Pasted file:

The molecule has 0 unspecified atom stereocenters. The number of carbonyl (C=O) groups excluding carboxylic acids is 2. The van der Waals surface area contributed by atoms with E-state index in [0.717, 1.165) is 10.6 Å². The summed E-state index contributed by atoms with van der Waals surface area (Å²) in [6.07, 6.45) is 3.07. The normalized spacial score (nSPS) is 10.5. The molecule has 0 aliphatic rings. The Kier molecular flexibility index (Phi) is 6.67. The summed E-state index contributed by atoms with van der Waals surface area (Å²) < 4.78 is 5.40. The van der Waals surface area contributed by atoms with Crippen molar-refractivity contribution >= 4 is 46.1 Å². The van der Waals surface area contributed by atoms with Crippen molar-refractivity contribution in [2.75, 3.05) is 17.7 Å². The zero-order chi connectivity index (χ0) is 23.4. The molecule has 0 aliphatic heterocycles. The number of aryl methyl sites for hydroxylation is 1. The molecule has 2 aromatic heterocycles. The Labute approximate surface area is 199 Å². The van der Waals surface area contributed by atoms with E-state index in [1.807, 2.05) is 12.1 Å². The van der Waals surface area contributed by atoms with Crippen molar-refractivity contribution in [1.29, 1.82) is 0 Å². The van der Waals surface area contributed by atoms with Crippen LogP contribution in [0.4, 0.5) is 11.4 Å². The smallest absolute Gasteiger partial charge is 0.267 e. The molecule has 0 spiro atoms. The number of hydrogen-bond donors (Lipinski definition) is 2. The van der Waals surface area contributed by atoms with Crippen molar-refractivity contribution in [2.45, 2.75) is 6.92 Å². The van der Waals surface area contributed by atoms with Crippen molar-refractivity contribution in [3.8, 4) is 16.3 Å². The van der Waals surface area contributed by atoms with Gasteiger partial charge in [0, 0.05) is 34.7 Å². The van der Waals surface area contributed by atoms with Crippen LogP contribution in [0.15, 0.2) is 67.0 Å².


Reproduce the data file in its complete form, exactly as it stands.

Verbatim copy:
The molecule has 0 unspecified atom stereocenters. The number of carbonyl (C=O) groups excluding carboxylic acids is 2. The van der Waals surface area contributed by atoms with E-state index in [0.717, 1.165) is 10.6 Å². The summed E-state index contributed by atoms with van der Waals surface area (Å²) in [6.07, 6.45) is 3.07. The normalized spacial score (nSPS) is 10.5. The molecule has 0 aliphatic rings. The Kier molecular flexibility index (Phi) is 6.67. The summed E-state index contributed by atoms with van der Waals surface area (Å²) < 4.78 is 5.40. The van der Waals surface area contributed by atoms with Crippen molar-refractivity contribution >= 4 is 46.1 Å². The van der Waals surface area contributed by atoms with Crippen molar-refractivity contribution in [2.75, 3.05) is 17.7 Å². The zero-order chi connectivity index (χ0) is 23.4. The molecule has 0 aliphatic heterocycles. The number of aryl methyl sites for hydroxylation is 1. The molecule has 2 aromatic heterocycles. The Labute approximate surface area is 199 Å². The van der Waals surface area contributed by atoms with E-state index in [1.807, 2.05) is 12.1 Å². The van der Waals surface area contributed by atoms with Crippen molar-refractivity contribution in [1.29, 1.82) is 0 Å². The van der Waals surface area contributed by atoms with Crippen LogP contribution in [0.4, 0.5) is 11.4 Å². The smallest absolute Gasteiger partial charge is 0.267 e. The molecule has 0 spiro atoms. The number of hydrogen-bond donors (Lipinski definition) is 2. The van der Waals surface area contributed by atoms with Crippen molar-refractivity contribution in [2.45, 2.75) is 6.92 Å². The van der Waals surface area contributed by atoms with Crippen molar-refractivity contribution in [3.8, 4) is 16.3 Å². The van der Waals surface area contributed by atoms with Gasteiger partial charge in [0, 0.05) is 34.7 Å². The van der Waals surface area contributed by atoms with Crippen LogP contribution in [0.15, 0.2) is 67.0 Å².